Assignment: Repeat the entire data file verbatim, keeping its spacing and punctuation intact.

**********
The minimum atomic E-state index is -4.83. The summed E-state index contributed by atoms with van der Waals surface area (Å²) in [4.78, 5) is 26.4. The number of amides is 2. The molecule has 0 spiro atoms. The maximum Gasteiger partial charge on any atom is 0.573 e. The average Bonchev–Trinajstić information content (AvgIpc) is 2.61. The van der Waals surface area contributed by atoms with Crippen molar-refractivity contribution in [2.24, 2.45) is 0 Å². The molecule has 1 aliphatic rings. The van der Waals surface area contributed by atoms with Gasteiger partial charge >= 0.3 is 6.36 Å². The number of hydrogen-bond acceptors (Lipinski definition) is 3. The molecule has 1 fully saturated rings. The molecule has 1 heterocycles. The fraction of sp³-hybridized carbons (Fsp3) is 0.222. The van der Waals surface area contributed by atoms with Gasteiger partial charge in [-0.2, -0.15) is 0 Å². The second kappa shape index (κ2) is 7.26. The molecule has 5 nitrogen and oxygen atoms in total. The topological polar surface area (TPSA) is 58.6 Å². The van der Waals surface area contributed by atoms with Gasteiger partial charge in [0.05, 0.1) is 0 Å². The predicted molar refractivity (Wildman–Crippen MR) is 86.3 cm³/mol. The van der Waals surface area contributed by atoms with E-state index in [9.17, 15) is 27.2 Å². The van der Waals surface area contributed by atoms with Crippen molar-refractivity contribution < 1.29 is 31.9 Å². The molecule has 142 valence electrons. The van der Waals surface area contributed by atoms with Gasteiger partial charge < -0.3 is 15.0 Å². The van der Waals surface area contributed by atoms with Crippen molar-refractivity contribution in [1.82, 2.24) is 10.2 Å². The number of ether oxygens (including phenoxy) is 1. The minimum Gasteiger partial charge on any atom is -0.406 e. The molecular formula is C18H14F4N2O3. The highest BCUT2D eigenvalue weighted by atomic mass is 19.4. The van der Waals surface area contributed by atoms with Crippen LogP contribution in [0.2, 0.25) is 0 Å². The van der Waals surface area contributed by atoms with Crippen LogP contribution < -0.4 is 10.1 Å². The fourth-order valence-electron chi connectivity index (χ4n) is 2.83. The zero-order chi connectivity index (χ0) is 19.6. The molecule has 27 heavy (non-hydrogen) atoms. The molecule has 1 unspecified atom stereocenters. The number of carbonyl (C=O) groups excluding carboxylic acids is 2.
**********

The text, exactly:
The minimum atomic E-state index is -4.83. The summed E-state index contributed by atoms with van der Waals surface area (Å²) in [4.78, 5) is 26.4. The number of amides is 2. The molecule has 0 spiro atoms. The maximum Gasteiger partial charge on any atom is 0.573 e. The average Bonchev–Trinajstić information content (AvgIpc) is 2.61. The van der Waals surface area contributed by atoms with Crippen molar-refractivity contribution in [2.24, 2.45) is 0 Å². The molecule has 1 aliphatic rings. The van der Waals surface area contributed by atoms with Gasteiger partial charge >= 0.3 is 6.36 Å². The number of hydrogen-bond acceptors (Lipinski definition) is 3. The molecule has 1 fully saturated rings. The molecule has 1 heterocycles. The fraction of sp³-hybridized carbons (Fsp3) is 0.222. The van der Waals surface area contributed by atoms with Gasteiger partial charge in [-0.2, -0.15) is 0 Å². The second kappa shape index (κ2) is 7.26. The molecule has 5 nitrogen and oxygen atoms in total. The topological polar surface area (TPSA) is 58.6 Å². The van der Waals surface area contributed by atoms with Gasteiger partial charge in [0.05, 0.1) is 0 Å². The predicted molar refractivity (Wildman–Crippen MR) is 86.3 cm³/mol. The van der Waals surface area contributed by atoms with E-state index in [9.17, 15) is 27.2 Å². The van der Waals surface area contributed by atoms with Crippen molar-refractivity contribution < 1.29 is 31.9 Å². The molecule has 142 valence electrons. The van der Waals surface area contributed by atoms with Gasteiger partial charge < -0.3 is 15.0 Å². The van der Waals surface area contributed by atoms with Crippen molar-refractivity contribution in [1.82, 2.24) is 10.2 Å². The number of ether oxygens (including phenoxy) is 1. The minimum Gasteiger partial charge on any atom is -0.406 e. The molecular formula is C18H14F4N2O3. The highest BCUT2D eigenvalue weighted by atomic mass is 19.4. The van der Waals surface area contributed by atoms with Crippen LogP contribution in [0.2, 0.25) is 0 Å². The van der Waals surface area contributed by atoms with Crippen LogP contribution < -0.4 is 10.1 Å². The fourth-order valence-electron chi connectivity index (χ4n) is 2.83. The zero-order chi connectivity index (χ0) is 19.6. The molecule has 27 heavy (non-hydrogen) atoms. The molecule has 1 unspecified atom stereocenters. The number of carbonyl (C=O) groups excluding carboxylic acids is 2.